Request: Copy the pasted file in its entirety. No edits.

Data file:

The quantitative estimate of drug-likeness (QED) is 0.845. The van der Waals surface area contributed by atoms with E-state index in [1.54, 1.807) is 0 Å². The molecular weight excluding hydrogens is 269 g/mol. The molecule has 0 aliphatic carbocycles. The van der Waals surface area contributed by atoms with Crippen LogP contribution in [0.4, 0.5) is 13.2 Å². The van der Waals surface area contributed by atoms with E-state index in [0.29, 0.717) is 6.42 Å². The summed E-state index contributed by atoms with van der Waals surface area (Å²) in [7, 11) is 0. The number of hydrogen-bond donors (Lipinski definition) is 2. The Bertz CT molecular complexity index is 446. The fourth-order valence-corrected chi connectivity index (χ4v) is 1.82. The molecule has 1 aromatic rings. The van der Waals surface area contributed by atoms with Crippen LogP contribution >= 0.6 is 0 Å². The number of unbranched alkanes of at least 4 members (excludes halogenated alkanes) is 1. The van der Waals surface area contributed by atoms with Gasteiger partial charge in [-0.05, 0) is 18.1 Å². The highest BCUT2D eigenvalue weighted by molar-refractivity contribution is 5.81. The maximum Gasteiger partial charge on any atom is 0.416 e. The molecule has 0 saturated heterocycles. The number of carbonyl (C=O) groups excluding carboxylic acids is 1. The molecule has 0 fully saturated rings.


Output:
The quantitative estimate of drug-likeness (QED) is 0.845. The van der Waals surface area contributed by atoms with E-state index in [1.54, 1.807) is 0 Å². The molecular weight excluding hydrogens is 269 g/mol. The molecule has 0 aliphatic carbocycles. The van der Waals surface area contributed by atoms with Crippen LogP contribution in [0.4, 0.5) is 13.2 Å². The van der Waals surface area contributed by atoms with E-state index in [0.29, 0.717) is 6.42 Å². The summed E-state index contributed by atoms with van der Waals surface area (Å²) in [7, 11) is 0. The number of hydrogen-bond donors (Lipinski definition) is 2. The Bertz CT molecular complexity index is 446. The fourth-order valence-corrected chi connectivity index (χ4v) is 1.82. The molecule has 1 aromatic rings. The van der Waals surface area contributed by atoms with Crippen LogP contribution >= 0.6 is 0 Å². The number of unbranched alkanes of at least 4 members (excludes halogenated alkanes) is 1. The van der Waals surface area contributed by atoms with Gasteiger partial charge in [-0.05, 0) is 18.1 Å². The highest BCUT2D eigenvalue weighted by molar-refractivity contribution is 5.81. The maximum Gasteiger partial charge on any atom is 0.416 e. The molecule has 0 saturated heterocycles. The number of carbonyl (C=O) groups excluding carboxylic acids is 1. The molecule has 0 fully saturated rings.